Melbourne researchers’ diabetes discovery could reduce need for insulin injections

Diabetes researchers say they have made a breakthrough that could pave the way to eliminating the need for daily insulin injections.

The Monash University research, published in the journal Nature Signal Transduction and Targeted Therapy, may lead to the regeneration of insulin in pancreatic stem cells.

Insulin is a hormone, made by so-called pancreatic beta cells, that helps regulate blood sugar.

Generally speaking, people with diabetes don’t naturally produce enough insulin or their body doesn’t use the hormone as it should. The beta cells of many people with diabetes are unable to produce insulin at all.

“There are different forms of diabetes and it is a disease that requires constant attention,” said Keith Al-Hasani, a Monash University researcher and one of the study’s authors.

Type 1 diabetes typically first appears when patients are children, which Dr. Al-Hasani said often meant up to five insulin injections a day as young people adjusted to the disease. Affected adults can administer up to 100 injections per month to manage the condition.

Dr. Keith Al-Hasani, wearing a white coat, smiles calmly at the camera.
Study co-author Keith Al-Hasani says the research could lead to a cost-effective treatment.(ABC News: Rosanne Maloney)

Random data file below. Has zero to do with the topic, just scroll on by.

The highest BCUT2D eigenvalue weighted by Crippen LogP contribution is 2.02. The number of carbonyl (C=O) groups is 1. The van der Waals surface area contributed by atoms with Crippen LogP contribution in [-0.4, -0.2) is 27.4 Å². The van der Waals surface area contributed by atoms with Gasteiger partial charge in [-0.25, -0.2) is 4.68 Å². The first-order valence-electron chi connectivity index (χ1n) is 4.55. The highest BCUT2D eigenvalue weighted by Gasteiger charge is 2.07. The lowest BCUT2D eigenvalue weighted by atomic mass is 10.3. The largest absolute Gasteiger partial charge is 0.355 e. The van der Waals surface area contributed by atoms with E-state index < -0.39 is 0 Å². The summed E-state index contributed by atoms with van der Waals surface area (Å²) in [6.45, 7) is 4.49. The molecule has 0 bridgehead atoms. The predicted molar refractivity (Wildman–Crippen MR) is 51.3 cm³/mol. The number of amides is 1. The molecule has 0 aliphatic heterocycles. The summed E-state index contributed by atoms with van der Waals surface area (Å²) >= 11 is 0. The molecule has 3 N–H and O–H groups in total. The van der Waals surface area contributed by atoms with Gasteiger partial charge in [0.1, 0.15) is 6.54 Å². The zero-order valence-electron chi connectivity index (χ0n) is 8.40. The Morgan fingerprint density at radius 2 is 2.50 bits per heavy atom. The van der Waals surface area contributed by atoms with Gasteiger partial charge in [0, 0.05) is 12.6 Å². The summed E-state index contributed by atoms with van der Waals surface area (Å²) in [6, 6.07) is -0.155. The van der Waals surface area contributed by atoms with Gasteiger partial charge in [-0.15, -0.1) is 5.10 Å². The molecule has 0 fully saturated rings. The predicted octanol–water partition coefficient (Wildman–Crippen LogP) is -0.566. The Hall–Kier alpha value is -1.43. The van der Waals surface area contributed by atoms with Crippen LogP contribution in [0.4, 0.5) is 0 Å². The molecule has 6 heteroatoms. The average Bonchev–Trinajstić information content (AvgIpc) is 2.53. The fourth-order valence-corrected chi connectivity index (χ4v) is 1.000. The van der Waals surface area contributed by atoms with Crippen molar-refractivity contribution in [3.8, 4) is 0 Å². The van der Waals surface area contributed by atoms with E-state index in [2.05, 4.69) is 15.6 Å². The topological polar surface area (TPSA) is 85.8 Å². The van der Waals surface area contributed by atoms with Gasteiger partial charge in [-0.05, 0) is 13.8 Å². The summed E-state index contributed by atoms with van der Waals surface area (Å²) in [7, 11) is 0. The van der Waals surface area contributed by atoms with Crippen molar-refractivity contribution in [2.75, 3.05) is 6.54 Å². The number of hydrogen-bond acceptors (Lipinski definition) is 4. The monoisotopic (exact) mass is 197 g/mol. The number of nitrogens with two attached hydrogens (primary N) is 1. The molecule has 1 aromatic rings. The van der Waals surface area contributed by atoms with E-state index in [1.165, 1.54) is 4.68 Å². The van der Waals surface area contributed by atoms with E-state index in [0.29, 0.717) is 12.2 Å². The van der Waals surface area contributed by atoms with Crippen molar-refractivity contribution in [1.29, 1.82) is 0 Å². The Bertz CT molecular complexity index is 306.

After a 13-year-old child died with type 1 diabetes, researchers studied donated pancreatic cells and used a compound to trigger insulin production.

“We’re reprogramming cells that don’t usually produce insulin, to express insulin now,” said researcher and study co-author Ishant Khurana.

The compound GSK126 is approved for use to treat another condition by the United States Food and Drug Administration, but has not been used for the treatment of diabetes in Australia or elsewhere.

Dr. Ishant Khurana, wearing a white coat, smiles broadly at the camera.
Ishant Khurana says the team’s work could improve the quality of life for people with diabetes. (ABC News: Rosanne Maloney)

Although the researchers studied stem cells, they did not genetically modify the cells to achieve their results.

The authors acknowledged that there was still a long way to go before the potential treatment could be used in humans.

They then want to collect more pancreatic cell samples from more people and then move on to animal trials before eventually starting human clinical trials.

The end goal, Dr. Khurana said, was to eliminate the need for daily injections and pancreas transplants.

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